The Guinness Book of World Records recently acknowledged the longest living cat on earth—one 26-year-old Corduroy, a truly geriatric cat. Yet Corduroy looks and feels fit and is clearly still enjoying life on the Colorado ranch he calls home. When asked what the secret of Corduroy’s longevity is, his owners emphatically stated that it was because they had let the cat “be a cat.” They allow him to hunt, roam, enjoy the sunshine and breezes and give him a lot of loving attention when he is indoors. This “natural cat” is still going strong and is in full possession of all his physical and mental faculties.
Do we let seniors “be people”? Maybe if we did, caregivingwould be less stressful and fewer caregivers would experience burnout. We might have happier seniors too.
Laura Gitlin of Johns Hopkins University made a discovery with her aged dementia patients: they were less agitated when they were encouraged to participate in activities they genuinely enjoyed. This common sense and natural approach to senior care yields many benefits.
TAP into Five Extra Hours Per Day
Gitlin calls her program TAP—Tailored Activity Program, and the “tailored” part of it is key. Gitlin’s activity program seems to work precisely because it is “tailored to the patients’ abilities, needs, and interests—activities the patients will enjoy, like games, music, and crafts. The goal is to use activity, rather than drugs, to keep patients calmer, safer, and more engaged.”
Aren’t we all less agitated when we are allowed to pursue hobbies we enjoy? Why should the elderly be any different?
Caregivers will be thrilled to know that TAP saved caregivers five hours—that’s right—five full hours of caregiving time per day. Their patients were happily and constructively occupied; they were calm, safe, and caught up in their activities, many of which the caregivers participated in. Dementia patients perked up, calmed down, and were more cooperative.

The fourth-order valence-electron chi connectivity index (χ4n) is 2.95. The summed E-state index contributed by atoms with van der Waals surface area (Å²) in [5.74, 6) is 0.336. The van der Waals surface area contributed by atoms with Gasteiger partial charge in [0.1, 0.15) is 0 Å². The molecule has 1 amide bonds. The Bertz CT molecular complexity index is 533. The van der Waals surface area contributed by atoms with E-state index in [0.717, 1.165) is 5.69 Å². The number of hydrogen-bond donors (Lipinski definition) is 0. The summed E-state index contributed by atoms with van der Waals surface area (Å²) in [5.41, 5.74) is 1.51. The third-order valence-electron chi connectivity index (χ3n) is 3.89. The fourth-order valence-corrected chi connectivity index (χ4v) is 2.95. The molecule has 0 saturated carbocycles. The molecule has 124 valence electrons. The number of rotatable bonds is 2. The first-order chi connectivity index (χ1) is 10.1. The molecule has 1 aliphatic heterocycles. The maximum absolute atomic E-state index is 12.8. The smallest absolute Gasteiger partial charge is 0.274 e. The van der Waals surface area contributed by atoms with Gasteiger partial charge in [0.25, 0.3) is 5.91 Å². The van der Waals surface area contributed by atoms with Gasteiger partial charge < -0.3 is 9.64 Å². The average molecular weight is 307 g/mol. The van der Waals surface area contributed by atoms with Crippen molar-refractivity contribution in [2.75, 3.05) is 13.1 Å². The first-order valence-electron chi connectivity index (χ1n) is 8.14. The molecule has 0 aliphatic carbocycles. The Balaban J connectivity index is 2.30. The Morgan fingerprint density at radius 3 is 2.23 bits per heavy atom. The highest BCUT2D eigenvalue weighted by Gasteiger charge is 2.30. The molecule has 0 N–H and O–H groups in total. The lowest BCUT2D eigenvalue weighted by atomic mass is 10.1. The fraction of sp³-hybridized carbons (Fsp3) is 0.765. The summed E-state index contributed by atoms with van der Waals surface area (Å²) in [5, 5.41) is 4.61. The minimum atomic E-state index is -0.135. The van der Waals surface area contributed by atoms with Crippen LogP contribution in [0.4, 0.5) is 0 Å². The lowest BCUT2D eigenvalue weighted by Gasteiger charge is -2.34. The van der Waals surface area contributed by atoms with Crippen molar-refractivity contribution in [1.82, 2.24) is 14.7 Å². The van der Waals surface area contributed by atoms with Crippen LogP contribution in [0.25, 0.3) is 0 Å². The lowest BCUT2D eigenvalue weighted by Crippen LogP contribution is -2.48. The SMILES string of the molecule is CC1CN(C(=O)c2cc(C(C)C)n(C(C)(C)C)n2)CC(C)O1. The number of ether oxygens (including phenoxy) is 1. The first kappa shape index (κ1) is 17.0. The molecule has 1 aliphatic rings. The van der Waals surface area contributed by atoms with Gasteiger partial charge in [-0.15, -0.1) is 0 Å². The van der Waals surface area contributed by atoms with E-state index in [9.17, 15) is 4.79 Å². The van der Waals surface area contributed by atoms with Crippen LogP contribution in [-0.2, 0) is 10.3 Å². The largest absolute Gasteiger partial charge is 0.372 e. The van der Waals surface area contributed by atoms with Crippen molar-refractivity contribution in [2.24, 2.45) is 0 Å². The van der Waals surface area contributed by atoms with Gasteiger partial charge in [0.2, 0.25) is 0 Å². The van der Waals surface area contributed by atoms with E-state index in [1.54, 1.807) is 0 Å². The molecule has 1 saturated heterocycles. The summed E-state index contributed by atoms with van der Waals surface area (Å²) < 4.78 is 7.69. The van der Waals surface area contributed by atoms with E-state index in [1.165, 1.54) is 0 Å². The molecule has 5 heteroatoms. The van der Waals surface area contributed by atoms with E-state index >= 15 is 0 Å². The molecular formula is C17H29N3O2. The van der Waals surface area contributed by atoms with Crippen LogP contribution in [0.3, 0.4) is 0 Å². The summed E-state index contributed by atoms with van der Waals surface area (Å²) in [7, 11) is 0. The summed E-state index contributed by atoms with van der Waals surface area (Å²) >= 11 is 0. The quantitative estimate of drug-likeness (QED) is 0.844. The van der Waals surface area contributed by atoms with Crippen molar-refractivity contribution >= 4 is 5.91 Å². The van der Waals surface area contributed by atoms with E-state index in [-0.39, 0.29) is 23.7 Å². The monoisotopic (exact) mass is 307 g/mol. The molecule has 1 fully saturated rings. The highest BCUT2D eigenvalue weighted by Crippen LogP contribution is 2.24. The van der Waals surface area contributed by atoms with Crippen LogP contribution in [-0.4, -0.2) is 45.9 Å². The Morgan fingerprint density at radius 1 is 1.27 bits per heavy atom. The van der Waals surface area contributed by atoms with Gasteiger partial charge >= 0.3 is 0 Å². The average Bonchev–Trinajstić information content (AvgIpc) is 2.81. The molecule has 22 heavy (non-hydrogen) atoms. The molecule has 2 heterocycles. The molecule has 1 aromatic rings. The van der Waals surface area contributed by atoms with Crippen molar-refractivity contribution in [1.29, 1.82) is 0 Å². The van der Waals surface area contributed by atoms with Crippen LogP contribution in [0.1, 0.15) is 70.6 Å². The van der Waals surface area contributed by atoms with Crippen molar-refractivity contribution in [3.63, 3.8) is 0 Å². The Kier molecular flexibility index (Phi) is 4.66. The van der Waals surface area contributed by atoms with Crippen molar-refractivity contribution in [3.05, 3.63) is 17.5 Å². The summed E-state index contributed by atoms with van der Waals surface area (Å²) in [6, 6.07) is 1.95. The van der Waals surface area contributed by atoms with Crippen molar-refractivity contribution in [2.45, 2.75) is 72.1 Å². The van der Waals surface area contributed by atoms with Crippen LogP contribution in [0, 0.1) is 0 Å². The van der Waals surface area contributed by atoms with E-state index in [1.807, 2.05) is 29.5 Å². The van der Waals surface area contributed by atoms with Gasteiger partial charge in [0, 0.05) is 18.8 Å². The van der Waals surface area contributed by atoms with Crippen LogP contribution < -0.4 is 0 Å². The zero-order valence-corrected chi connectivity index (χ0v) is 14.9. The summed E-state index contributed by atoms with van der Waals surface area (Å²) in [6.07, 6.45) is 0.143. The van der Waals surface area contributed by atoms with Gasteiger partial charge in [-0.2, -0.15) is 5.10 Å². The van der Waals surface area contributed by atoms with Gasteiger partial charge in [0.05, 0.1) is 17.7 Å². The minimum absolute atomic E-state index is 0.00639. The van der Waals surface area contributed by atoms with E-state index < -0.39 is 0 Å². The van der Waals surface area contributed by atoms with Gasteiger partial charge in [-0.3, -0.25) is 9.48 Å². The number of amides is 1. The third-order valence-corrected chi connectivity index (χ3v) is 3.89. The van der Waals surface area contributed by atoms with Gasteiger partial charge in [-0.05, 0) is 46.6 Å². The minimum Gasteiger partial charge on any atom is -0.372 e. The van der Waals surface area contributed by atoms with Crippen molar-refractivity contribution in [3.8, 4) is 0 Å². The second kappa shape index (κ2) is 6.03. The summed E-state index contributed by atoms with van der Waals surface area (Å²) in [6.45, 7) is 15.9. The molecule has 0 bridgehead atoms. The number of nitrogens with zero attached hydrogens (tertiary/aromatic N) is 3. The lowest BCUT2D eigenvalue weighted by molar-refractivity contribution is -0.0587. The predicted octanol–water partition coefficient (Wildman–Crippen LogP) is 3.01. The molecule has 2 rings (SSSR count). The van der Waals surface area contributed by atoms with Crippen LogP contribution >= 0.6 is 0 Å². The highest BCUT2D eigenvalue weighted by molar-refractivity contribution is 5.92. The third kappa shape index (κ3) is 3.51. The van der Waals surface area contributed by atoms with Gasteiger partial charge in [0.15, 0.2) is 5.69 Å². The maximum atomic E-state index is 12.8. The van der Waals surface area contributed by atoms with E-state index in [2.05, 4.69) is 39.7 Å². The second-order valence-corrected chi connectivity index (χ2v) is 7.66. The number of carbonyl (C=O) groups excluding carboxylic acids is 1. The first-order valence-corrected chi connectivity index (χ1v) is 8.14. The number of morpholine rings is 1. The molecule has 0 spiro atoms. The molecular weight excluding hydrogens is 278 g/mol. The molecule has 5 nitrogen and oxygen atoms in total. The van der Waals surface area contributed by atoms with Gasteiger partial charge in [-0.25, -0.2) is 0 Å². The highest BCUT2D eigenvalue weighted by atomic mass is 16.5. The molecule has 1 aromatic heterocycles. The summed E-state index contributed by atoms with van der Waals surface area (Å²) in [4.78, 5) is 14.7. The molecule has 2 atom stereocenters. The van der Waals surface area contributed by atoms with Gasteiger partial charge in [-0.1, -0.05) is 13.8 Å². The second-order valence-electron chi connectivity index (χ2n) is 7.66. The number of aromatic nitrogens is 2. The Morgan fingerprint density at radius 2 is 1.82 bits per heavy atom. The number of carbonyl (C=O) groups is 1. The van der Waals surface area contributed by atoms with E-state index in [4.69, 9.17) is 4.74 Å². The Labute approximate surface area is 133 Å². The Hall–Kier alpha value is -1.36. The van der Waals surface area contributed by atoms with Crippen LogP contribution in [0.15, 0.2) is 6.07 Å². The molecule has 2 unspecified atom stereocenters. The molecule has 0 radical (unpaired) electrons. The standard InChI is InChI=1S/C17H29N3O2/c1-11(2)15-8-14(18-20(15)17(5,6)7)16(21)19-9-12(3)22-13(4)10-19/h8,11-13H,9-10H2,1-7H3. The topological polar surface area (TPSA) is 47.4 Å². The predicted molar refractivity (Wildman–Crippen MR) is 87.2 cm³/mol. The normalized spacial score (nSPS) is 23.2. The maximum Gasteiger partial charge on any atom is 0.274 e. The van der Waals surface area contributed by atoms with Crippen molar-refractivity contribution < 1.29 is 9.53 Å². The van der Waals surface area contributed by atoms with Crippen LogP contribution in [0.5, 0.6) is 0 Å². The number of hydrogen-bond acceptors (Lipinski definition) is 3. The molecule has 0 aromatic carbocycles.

A More Natural, Humane Way
Agitation in dementia patients is a serious concern for both patients and their caregivers. Agitation can present as restlessness, including wandering, pacing, manifest anxiety, crankiness, and refusing care. It can even escalate to verbal and physical abuse. Certainly agitation is a big stressor for caregivers.
Pharmaceutical treatments, the most common medical response, are effective only in short bouts and can also make the patient experience digestive discomfort, including feeling sick, experiencing diarrhea, and even throwing up.
What kind of TAP activities can seniors with dementia do to relieve themselves and their caregivers of agitation? Card-playing, crafts, games, playing or making music—simple, hobby-like activities—seem to do the trick.
Dementia patients are human too. Let’s let them be people, enjoying simple activities with their caregivers. A calmer, happier, and more cooperative patient will result, lifting some of the burden off the caregiver’s shoulders.
Crazy Eights, anyone?
What are some activities the seniors you know and love enjoy?
Bowerman, Mary. “Corduroy Becomes the World’s Oldest Cat,” USA Today, MSN: News, August 14, 2015. Available online at http://www.msn.com/en-us/news/offbeat/corduroy-becomes-the-worlds-oldest-cat-at-26/ar-BBlILaf?ocid=ansnewsUSA11.
Brooks, Kelly. “Dementia Care,” John Hopkins Magazine, Health, Winter 2013. Available online at: http://hub.jhu.edu/magazine/2013/winter/dementia-agitation-activities-program.